[97]         Having reviewed the appeal record, however, I do not see this error as sufficient to warrant intervention from this Court.  Had the records not been admitted, the information contained in them would have nonetheless been placed before the jury, as the content of the records was summarized in the report of the plaintiff’s expert, Dr. Rami Nader.  Dr. Nader’s summary of the records included that the plaintiff complained about stress stemming from his relationship with two women and that he suffered a back injury following the accident in his driveway.  Plaintiff’s counsel had the report admitted and sought no limiting instruction on the use of the report.
[98]         Further, the trial judge’s instruction that the records were an example of a prior inconsistent statement was one of several prior inconsistent statements made by the plaintiff.  The trial judge also pointed out inconsistent statements made under oath.  The plaintiff’s own counsel referred to the plaintiff as “a poor historian” in his closing submissions.  On the whole, it seems unlikely that the assessment of the plaintiff’s credibility was significantly influenced by the statements in the records.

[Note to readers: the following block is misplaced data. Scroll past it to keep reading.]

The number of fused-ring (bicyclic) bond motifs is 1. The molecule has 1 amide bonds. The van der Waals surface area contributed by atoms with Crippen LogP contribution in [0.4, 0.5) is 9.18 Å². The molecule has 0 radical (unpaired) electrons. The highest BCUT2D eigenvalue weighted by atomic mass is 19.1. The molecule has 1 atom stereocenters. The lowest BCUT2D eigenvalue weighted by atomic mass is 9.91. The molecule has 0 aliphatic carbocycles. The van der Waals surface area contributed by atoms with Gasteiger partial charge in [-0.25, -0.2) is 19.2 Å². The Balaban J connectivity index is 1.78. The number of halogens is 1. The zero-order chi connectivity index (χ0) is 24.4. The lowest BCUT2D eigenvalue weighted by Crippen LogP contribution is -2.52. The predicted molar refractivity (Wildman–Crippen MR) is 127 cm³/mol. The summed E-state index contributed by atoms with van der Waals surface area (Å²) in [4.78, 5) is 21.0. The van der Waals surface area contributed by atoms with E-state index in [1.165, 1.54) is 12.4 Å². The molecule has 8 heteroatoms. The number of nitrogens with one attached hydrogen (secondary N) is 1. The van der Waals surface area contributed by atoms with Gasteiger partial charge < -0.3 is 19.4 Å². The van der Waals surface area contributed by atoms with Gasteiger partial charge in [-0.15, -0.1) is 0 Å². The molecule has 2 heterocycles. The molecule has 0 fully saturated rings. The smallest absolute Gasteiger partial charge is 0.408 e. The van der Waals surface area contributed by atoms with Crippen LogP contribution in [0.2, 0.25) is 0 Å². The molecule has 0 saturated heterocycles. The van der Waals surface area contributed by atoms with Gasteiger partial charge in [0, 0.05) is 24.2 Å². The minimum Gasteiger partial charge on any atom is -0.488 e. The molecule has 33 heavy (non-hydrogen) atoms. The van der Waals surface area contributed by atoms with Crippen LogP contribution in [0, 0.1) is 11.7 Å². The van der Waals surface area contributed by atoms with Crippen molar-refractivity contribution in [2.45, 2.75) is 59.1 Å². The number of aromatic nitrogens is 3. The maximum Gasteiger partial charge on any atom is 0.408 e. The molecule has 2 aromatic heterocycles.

[99]         The jury was also unlikely, given the amount of medical evidence, to place much weight on the records suggestion that the plaintiff was symptomatic before the first and second accident.  Further, this information was before the jury by virtue of the plaintiff’s expert’s report.
[100]     Based on the above, I do not see this error as warranting intervention from this Court.